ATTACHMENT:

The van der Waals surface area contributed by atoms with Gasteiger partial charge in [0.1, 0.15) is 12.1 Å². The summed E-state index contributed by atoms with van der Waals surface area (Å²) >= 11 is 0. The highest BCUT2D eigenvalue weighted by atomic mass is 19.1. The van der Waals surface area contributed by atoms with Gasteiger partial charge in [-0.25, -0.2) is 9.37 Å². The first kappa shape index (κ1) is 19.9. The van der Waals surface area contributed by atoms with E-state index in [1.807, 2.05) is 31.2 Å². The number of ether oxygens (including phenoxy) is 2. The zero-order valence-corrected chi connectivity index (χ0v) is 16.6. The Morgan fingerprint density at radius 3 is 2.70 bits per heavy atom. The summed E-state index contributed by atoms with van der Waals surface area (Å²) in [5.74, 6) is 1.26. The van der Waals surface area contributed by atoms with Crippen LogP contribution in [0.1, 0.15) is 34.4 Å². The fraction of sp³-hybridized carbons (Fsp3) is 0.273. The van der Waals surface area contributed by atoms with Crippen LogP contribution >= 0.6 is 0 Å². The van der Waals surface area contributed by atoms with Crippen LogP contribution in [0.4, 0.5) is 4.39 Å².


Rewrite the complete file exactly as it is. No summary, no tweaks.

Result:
The van der Waals surface area contributed by atoms with Gasteiger partial charge in [0.1, 0.15) is 12.1 Å². The summed E-state index contributed by atoms with van der Waals surface area (Å²) >= 11 is 0. The highest BCUT2D eigenvalue weighted by atomic mass is 19.1. The van der Waals surface area contributed by atoms with Gasteiger partial charge in [-0.25, -0.2) is 9.37 Å². The first kappa shape index (κ1) is 19.9. The van der Waals surface area contributed by atoms with E-state index in [1.807, 2.05) is 31.2 Å². The number of ether oxygens (including phenoxy) is 2. The zero-order valence-corrected chi connectivity index (χ0v) is 16.6. The Morgan fingerprint density at radius 3 is 2.70 bits per heavy atom. The summed E-state index contributed by atoms with van der Waals surface area (Å²) in [5.74, 6) is 1.26. The van der Waals surface area contributed by atoms with Crippen LogP contribution in [0.1, 0.15) is 34.4 Å². The fraction of sp³-hybridized carbons (Fsp3) is 0.273. The van der Waals surface area contributed by atoms with Crippen LogP contribution >= 0.6 is 0 Å². The van der Waals surface area contributed by atoms with Crippen LogP contribution in [0.4, 0.5) is 4.39 Å².